Danica Patrick and Marco Andretti are the only Americans confirmed to drive the full season in the Izod IndyCar Series. They're very marketable -- the world's best-known female race car driver and an emerging star with a royal racing lineage -- but will the American public, in person and on television, provide growth to a series with a primarily international field?
There's no question that established stars from outside the United States, like Helio Castroneves, Dario Franchitti, Ryan Briscoe, Dan Wheldon and Tony Kanaan, are capable of selling tickets and attracting viewers. They've all either won the Indianapolis 500 or an IndyCar championship or both. They've also been in the series long enough that they're not viewed as Brazilians or Scotsmen or Australian or Englishmen, they're viewed as drivers who have made their home in IndyCar and in the United States. Castroneves is even talking about becoming an American citizen.
IndyCar, in its third season back under one roof, is stable going into 2010. It will have between 22 and 26 cars in 16 of its races, plus 33 at the Indianapolis 500. The drivers race in the fastest, highest-performing cars in North America and they do it on all types of tracks. IndyCar, for the first time since 2001, has a title sponsor in Izod, a big boost to the image and marketing of the series. IndyCar has the vast majority of the elements that brought open-wheel racing to its pinnacle in the early-to-middle 1990s.
Two critical areas are missing for IndyCar to enter a renaissance period to regain all that ground lost from 1996 to 2007 in the war between CART/Champ Car and the Indy Racing League: More American drivers and a dramatically improved television package. They're inter-related, part of the problem and part of the solution.
IndyCar's television package is stronger internationally than domestically, where 12 of the 17 races are on the Versus network. Versus is in only 60 million homes, roughly half of the homes in America. ABC broadcasts the other five races, including Indianapolis. You can sell ABC to sponsors, but Versus won't get you in most doors.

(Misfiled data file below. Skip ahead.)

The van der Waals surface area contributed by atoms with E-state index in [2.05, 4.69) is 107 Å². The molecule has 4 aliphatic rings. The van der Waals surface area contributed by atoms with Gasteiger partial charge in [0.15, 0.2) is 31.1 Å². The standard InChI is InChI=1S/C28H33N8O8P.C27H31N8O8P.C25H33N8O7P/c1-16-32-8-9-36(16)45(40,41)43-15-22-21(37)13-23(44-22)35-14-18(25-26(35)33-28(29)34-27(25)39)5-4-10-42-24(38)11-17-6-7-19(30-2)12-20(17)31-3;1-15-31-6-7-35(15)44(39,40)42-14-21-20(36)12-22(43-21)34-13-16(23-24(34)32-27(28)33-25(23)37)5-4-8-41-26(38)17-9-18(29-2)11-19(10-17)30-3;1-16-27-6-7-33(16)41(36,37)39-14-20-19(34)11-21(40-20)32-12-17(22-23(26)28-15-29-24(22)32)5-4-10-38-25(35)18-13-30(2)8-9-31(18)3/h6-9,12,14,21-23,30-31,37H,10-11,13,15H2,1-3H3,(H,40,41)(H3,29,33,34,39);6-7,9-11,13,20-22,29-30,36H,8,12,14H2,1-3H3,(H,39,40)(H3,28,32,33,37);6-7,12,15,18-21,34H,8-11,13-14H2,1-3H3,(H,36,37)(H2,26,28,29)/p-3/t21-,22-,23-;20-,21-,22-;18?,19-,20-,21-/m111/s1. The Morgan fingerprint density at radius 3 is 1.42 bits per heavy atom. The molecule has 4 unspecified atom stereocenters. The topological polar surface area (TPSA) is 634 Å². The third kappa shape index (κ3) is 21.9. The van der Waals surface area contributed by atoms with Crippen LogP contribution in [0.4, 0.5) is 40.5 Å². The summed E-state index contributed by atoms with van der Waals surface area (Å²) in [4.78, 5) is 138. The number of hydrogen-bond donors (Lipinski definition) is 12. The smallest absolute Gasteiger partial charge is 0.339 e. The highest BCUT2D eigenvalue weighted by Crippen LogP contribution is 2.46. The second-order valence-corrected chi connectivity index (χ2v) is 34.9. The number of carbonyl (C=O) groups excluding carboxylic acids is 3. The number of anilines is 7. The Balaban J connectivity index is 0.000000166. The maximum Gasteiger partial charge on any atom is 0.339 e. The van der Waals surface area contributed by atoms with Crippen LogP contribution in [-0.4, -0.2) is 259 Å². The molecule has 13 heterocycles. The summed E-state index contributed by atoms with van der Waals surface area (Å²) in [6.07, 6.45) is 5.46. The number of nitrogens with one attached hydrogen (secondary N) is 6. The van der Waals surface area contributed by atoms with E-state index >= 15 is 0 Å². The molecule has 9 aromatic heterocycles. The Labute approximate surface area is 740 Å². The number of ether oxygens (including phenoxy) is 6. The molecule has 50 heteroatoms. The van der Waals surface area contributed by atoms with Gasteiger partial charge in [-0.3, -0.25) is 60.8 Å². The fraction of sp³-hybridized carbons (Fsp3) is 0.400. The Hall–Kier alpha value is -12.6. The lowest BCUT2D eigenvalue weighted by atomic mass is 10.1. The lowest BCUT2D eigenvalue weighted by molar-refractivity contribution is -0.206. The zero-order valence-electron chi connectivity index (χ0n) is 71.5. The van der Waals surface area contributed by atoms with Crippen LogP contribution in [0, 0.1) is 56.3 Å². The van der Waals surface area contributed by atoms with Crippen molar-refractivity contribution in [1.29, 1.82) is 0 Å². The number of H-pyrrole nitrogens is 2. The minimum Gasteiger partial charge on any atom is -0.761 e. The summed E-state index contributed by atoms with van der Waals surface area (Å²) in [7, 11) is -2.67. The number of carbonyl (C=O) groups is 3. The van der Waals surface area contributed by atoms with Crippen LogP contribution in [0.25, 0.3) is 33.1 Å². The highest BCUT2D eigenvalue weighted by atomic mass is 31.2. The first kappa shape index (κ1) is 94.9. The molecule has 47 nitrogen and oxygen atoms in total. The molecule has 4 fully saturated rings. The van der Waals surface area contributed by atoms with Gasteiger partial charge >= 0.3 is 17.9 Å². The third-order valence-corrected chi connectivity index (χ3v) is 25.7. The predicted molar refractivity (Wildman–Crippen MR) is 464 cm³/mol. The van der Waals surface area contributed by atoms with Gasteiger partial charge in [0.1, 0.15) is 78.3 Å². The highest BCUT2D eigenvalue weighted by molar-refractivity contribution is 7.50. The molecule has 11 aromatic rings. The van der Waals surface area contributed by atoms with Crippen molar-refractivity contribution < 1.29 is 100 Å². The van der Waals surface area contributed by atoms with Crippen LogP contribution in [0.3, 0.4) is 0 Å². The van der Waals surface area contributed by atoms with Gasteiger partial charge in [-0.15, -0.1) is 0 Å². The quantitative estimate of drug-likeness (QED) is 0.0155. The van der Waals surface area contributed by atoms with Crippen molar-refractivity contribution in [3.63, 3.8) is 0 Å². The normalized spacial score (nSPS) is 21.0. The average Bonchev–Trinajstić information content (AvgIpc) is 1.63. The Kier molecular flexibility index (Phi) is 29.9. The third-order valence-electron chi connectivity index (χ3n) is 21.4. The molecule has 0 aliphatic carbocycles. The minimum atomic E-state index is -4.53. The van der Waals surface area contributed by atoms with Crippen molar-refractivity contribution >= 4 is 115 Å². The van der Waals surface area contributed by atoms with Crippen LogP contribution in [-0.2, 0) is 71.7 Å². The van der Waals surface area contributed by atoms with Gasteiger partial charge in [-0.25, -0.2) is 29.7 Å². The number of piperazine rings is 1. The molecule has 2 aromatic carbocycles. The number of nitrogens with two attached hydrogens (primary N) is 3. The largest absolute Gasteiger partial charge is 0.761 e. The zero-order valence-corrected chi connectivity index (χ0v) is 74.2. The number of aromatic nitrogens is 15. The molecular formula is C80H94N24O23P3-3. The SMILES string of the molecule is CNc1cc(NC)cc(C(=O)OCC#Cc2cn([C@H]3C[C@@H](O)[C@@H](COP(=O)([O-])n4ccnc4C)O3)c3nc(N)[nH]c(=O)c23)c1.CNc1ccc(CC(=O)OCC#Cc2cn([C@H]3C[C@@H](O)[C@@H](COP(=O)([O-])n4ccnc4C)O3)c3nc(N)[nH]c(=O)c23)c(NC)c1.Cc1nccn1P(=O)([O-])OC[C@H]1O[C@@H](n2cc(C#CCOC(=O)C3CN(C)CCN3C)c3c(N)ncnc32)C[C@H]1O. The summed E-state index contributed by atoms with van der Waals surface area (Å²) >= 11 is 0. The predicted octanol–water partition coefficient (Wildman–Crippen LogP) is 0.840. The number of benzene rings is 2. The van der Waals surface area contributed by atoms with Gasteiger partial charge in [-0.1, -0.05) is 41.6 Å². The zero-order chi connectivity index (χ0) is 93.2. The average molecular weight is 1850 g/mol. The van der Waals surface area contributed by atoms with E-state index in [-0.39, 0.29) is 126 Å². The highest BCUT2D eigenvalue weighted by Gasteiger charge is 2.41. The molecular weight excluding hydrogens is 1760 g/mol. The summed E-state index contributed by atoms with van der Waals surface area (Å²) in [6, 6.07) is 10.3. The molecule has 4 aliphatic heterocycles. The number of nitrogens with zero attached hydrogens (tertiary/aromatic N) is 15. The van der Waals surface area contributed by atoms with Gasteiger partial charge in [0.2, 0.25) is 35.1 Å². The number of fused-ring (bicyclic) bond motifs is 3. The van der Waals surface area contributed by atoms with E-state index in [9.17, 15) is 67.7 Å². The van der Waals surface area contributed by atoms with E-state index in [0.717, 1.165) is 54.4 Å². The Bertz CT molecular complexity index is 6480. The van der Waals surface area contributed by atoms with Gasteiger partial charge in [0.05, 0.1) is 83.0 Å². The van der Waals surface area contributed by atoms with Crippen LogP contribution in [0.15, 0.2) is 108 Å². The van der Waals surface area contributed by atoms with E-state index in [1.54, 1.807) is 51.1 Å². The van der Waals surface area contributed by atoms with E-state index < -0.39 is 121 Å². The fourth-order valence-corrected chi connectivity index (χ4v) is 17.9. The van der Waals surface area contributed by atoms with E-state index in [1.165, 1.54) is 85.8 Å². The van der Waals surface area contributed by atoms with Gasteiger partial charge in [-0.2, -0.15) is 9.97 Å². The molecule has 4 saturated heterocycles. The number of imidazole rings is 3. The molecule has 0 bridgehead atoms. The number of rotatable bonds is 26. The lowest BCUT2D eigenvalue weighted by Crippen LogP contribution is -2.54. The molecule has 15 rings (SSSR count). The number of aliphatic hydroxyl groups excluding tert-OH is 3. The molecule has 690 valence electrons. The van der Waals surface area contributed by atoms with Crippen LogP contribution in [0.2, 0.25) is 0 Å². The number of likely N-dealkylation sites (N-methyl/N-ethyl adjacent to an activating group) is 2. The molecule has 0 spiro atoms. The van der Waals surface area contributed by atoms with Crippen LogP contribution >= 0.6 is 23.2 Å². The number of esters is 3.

It explains why Brazilians Mario Romancini and Ana Beatriz will be racing in the IndyCar season opener this weekend in their home country and American J.R. Hildebrand won't. Romancini and Beatriz are both promising drivers, but by no measure have they performed better than Hildebrand. Hildebrand won four races and was the champion Firestone Indy Lights, IndyCar's top development series, last year. Romancini won two races and was sixth in the points and Beatriz was eighth in Lights.
IndyCar is broadcast on one of Brazil's best networks. With it, Romancini and Beatriz were able to sell sponsorship to join teams who needed funding.
Hildebrand spent the last six months of last year trying to put himself in the same position. He's still trying, hopeful of moving into IndyCars at some point this season.
"Since the middle of last season, I've been talking to teams about different opportunities at different levels," Hildebrand said. "For better or worse, part of the reason a fair number of guys [Americans] are without rides at this point is because not a lot of properly funded rides opened up. The economy and the financial side plays a huge role. I realized coming up with funding and sponsorship dollars is probably as important as anything in getting into IndyCar."
Versus isn't the only reason for the lack of Americans in IndyCar, but it is a stumbling block. This is the second year of the Versus contract and the season starts without Graham Rahal and Ed Carpenter, both without jobs because their teams don't have sponsorship. It's probably not a coincidence.